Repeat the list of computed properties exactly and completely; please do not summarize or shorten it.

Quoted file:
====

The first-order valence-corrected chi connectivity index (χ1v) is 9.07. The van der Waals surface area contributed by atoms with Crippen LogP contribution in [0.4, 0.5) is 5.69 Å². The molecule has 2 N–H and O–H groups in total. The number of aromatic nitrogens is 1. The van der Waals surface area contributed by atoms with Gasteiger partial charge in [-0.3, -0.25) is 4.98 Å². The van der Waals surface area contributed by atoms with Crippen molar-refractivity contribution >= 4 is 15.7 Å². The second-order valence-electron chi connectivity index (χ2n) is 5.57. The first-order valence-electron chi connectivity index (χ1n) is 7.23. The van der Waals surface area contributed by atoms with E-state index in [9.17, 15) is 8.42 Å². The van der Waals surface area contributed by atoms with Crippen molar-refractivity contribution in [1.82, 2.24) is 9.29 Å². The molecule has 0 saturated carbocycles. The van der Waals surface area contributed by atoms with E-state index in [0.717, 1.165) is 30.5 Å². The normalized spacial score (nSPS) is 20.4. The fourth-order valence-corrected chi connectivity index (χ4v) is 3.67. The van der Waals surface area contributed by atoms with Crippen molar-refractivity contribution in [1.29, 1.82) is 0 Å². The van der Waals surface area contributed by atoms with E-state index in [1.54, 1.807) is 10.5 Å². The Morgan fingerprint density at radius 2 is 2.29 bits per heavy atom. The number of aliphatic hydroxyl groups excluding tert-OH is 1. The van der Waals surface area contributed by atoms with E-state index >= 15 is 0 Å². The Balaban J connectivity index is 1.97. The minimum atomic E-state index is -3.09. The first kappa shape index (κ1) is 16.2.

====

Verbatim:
The first-order valence-corrected chi connectivity index (χ1v) is 9.07. The van der Waals surface area contributed by atoms with Crippen LogP contribution in [0.4, 0.5) is 5.69 Å². The molecule has 2 N–H and O–H groups in total. The number of aromatic nitrogens is 1. The van der Waals surface area contributed by atoms with Gasteiger partial charge in [-0.3, -0.25) is 4.98 Å². The van der Waals surface area contributed by atoms with Crippen molar-refractivity contribution >= 4 is 15.7 Å². The second-order valence-electron chi connectivity index (χ2n) is 5.57. The first-order valence-electron chi connectivity index (χ1n) is 7.23. The van der Waals surface area contributed by atoms with E-state index in [9.17, 15) is 8.42 Å². The van der Waals surface area contributed by atoms with Crippen molar-refractivity contribution in [1.82, 2.24) is 9.29 Å². The molecule has 0 saturated carbocycles. The van der Waals surface area contributed by atoms with E-state index in [0.717, 1.165) is 30.5 Å². The normalized spacial score (nSPS) is 20.4. The fourth-order valence-corrected chi connectivity index (χ4v) is 3.67. The van der Waals surface area contributed by atoms with Crippen molar-refractivity contribution in [1.29, 1.82) is 0 Å². The van der Waals surface area contributed by atoms with E-state index in [1.54, 1.807) is 10.5 Å². The Morgan fingerprint density at radius 2 is 2.29 bits per heavy atom. The number of aliphatic hydroxyl groups excluding tert-OH is 1. The van der Waals surface area contributed by atoms with E-state index >= 15 is 0 Å². The Balaban J connectivity index is 1.97. The minimum atomic E-state index is -3.09. The first kappa shape index (κ1) is 16.2.